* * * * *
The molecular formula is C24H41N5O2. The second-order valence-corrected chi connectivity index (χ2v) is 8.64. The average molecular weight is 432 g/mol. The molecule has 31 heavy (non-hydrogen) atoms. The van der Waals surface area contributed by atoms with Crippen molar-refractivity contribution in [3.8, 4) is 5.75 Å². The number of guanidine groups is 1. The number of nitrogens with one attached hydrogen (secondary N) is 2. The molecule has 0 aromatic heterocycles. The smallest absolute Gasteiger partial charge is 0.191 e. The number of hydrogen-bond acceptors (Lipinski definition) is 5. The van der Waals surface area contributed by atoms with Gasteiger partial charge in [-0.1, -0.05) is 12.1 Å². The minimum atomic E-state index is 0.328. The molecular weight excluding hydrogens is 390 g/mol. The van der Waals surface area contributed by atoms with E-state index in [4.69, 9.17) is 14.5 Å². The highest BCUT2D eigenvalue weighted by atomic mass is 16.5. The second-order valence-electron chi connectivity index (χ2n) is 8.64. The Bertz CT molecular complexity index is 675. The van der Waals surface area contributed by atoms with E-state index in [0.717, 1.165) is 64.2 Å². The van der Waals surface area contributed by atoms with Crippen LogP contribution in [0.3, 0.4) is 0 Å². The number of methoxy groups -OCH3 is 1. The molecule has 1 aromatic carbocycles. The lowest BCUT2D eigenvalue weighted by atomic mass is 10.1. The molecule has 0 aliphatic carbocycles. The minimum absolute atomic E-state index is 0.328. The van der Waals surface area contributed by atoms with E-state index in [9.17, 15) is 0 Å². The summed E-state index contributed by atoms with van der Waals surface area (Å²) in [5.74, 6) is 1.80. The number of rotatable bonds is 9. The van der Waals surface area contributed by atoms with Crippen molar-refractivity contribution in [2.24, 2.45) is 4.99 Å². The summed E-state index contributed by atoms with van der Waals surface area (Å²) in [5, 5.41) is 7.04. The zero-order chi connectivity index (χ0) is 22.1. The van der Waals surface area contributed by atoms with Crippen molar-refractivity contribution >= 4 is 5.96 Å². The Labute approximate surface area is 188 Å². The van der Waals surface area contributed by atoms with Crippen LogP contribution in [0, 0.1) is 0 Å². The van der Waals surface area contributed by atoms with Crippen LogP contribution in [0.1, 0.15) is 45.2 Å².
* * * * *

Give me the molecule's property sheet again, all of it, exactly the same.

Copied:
The molecular formula is C24H41N5O2. The second-order valence-corrected chi connectivity index (χ2v) is 8.64. The average molecular weight is 432 g/mol. The molecule has 31 heavy (non-hydrogen) atoms. The van der Waals surface area contributed by atoms with Crippen molar-refractivity contribution in [3.8, 4) is 5.75 Å². The number of guanidine groups is 1. The number of nitrogens with one attached hydrogen (secondary N) is 2. The molecule has 0 aromatic heterocycles. The smallest absolute Gasteiger partial charge is 0.191 e. The number of hydrogen-bond acceptors (Lipinski definition) is 5. The van der Waals surface area contributed by atoms with Gasteiger partial charge in [-0.1, -0.05) is 12.1 Å². The minimum atomic E-state index is 0.328. The molecular weight excluding hydrogens is 390 g/mol. The van der Waals surface area contributed by atoms with E-state index in [4.69, 9.17) is 14.5 Å². The highest BCUT2D eigenvalue weighted by atomic mass is 16.5. The second-order valence-electron chi connectivity index (χ2n) is 8.64. The Bertz CT molecular complexity index is 675. The van der Waals surface area contributed by atoms with E-state index in [0.717, 1.165) is 64.2 Å². The van der Waals surface area contributed by atoms with Crippen LogP contribution in [0.3, 0.4) is 0 Å². The number of methoxy groups -OCH3 is 1. The molecule has 1 aromatic carbocycles. The lowest BCUT2D eigenvalue weighted by atomic mass is 10.1. The molecule has 0 aliphatic carbocycles. The minimum absolute atomic E-state index is 0.328. The van der Waals surface area contributed by atoms with E-state index in [9.17, 15) is 0 Å². The summed E-state index contributed by atoms with van der Waals surface area (Å²) in [5.74, 6) is 1.80. The number of rotatable bonds is 9. The van der Waals surface area contributed by atoms with Crippen molar-refractivity contribution in [2.24, 2.45) is 4.99 Å². The summed E-state index contributed by atoms with van der Waals surface area (Å²) in [5, 5.41) is 7.04. The zero-order chi connectivity index (χ0) is 22.1. The van der Waals surface area contributed by atoms with Crippen molar-refractivity contribution >= 4 is 5.96 Å². The Labute approximate surface area is 188 Å². The van der Waals surface area contributed by atoms with Crippen LogP contribution in [0, 0.1) is 0 Å². The van der Waals surface area contributed by atoms with Crippen LogP contribution in [0.1, 0.15) is 45.2 Å².